News Column

Chinese whispers as government deal hits rocks

February 5, 2014

By Phusadee Arunmas, Bangkok Post, Thailand

Feb. 05 --Academics and exporters alike believe there is something very fishy behind the government's rice deal with a Chinese state enterprise, with some saying revocation of the deal could be due to government attempts to ease pressure from being investigated. Chookiat Ophaswongse , honorary president of the Thai Rice Exporters Association , said the rice-trading community has suspected for long that the deal to sell 1.2 million tonnes of rice was fake from the outset. When the National Anti-Corruption Commission (NACC) started investigations into the transparency of rice deals between Thailand and China, the government declared it was scrapping the deal to cut off any more investigations, he said. "We are all aware that this deal was not real from the beginning, as the state enterprise is based in Harbin in northeast China, where people consume short-grain rice, while Thai rice is long grain," Mr Chookiat said, adding that the enterprise had not been awarded a quota by China National Cereals, Oils and Foodstuffs Corporation (Cofco) to import long-grain rice. Caretaker Deputy Prime Minister and Commerce Minister Niwatthamrong Bunsongphaisan said on Tuesday China had pulled out of the deal, adding only that China lacks confidence to do business with Thailand after the NACC started investigating. The government signed a contract last November to sell 1.2 million tonnes of 5% white rice on a government-to-government (G2G) basis to Beijing Great Northern Wilderness Rice Industry, a subsidiary of the state-owned Beidahuang Group , but the value of the deal was not disclosed. Nipon Puapongsakorn, a distinguished fellow at the Thailand Development Research Institute , said the deal revocation also possibly stems from the Chinese firm's fears of a serious penalty if it were found the deal was done without the central government's approval. An industry source said the Chinese government does not want to be cited in the Thai government's claim of G2G sales. "As far as we're aware, the central government in Beijing was worried about a report of this rice deal with the Thai government and called the chairman of the group for interrogation," he said. "The chairman said he had not acknowledged the deal, which was signed by the group's officials." He said a G2G deal would be handled only by Cofco. "The government has been playing a game for two years to mislead the people that it can sell its rice stocks on a G2G basis," he said. "But that's a lie." ___ (c)2014 the Bangkok Post (Bangkok, Thailand) Visit the Bangkok Post (Bangkok, Thailand) at www.bangkokpost.com Distributed by MCT Information Services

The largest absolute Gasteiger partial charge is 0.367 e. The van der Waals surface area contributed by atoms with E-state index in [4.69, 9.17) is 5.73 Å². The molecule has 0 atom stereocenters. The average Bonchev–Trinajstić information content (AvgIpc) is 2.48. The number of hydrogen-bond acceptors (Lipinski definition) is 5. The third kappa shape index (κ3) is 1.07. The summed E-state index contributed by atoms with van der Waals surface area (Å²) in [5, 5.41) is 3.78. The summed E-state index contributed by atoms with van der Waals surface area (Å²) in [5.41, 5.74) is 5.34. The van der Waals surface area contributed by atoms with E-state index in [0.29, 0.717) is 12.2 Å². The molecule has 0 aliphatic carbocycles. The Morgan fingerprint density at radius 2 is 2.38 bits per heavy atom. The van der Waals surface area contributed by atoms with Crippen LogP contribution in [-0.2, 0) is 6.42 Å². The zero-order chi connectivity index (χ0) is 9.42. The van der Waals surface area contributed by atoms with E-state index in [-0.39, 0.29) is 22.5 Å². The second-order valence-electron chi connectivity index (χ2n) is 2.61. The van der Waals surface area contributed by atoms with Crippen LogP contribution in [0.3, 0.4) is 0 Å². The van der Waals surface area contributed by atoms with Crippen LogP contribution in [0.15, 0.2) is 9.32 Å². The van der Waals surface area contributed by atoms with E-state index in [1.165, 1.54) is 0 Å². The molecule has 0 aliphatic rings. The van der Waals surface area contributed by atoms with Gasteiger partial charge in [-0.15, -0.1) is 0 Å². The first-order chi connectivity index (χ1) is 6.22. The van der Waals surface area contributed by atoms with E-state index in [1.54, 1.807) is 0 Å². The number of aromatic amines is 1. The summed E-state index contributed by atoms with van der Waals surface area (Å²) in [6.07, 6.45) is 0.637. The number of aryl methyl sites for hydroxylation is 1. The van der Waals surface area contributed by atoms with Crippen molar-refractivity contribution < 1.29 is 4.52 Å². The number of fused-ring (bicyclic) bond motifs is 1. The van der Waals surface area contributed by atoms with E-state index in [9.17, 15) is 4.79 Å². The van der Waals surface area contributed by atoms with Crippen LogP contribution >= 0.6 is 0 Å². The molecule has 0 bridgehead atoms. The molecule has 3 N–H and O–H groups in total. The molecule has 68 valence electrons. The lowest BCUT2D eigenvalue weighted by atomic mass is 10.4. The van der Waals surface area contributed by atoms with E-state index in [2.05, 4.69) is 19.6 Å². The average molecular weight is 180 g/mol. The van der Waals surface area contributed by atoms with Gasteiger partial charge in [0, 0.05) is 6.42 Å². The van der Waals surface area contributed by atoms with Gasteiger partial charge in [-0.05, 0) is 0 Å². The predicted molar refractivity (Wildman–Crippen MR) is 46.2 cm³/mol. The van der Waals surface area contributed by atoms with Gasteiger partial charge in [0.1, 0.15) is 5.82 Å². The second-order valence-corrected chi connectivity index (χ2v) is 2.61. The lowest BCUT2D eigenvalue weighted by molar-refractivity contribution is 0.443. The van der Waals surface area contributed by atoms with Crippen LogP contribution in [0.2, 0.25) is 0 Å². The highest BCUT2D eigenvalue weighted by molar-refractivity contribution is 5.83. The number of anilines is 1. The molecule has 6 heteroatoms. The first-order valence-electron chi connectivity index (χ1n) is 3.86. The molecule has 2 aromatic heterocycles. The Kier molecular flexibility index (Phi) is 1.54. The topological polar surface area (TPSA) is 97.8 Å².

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Source: Bangkok Post (Thailand)


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